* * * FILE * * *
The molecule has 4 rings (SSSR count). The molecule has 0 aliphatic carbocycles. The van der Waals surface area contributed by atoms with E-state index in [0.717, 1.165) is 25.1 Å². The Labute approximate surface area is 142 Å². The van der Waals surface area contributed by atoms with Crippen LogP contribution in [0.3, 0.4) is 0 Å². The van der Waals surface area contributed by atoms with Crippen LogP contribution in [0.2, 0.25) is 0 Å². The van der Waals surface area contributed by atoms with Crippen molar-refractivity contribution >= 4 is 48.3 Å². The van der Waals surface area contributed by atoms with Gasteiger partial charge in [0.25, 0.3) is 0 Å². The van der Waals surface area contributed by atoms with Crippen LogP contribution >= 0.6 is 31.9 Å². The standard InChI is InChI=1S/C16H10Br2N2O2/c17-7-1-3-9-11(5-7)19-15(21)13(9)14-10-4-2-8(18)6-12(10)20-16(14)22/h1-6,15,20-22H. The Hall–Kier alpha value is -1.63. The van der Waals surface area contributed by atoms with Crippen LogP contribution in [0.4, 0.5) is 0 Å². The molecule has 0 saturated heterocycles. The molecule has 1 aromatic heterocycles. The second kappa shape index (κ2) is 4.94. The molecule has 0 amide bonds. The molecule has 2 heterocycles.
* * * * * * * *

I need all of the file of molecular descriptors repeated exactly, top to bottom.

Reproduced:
The molecule has 4 rings (SSSR count). The molecule has 0 aliphatic carbocycles. The van der Waals surface area contributed by atoms with E-state index in [0.717, 1.165) is 25.1 Å². The Labute approximate surface area is 142 Å². The van der Waals surface area contributed by atoms with Crippen LogP contribution in [0.3, 0.4) is 0 Å². The van der Waals surface area contributed by atoms with Crippen LogP contribution in [0.2, 0.25) is 0 Å². The van der Waals surface area contributed by atoms with Crippen molar-refractivity contribution >= 4 is 48.3 Å². The van der Waals surface area contributed by atoms with Gasteiger partial charge in [0.25, 0.3) is 0 Å². The van der Waals surface area contributed by atoms with Crippen LogP contribution >= 0.6 is 31.9 Å². The standard InChI is InChI=1S/C16H10Br2N2O2/c17-7-1-3-9-11(5-7)19-15(21)13(9)14-10-4-2-8(18)6-12(10)20-16(14)22/h1-6,15,20-22H. The Hall–Kier alpha value is -1.63. The van der Waals surface area contributed by atoms with Crippen LogP contribution in [0.4, 0.5) is 0 Å². The molecule has 0 saturated heterocycles. The molecule has 1 aromatic heterocycles. The second kappa shape index (κ2) is 4.94. The molecule has 0 amide bonds. The molecule has 2 heterocycles.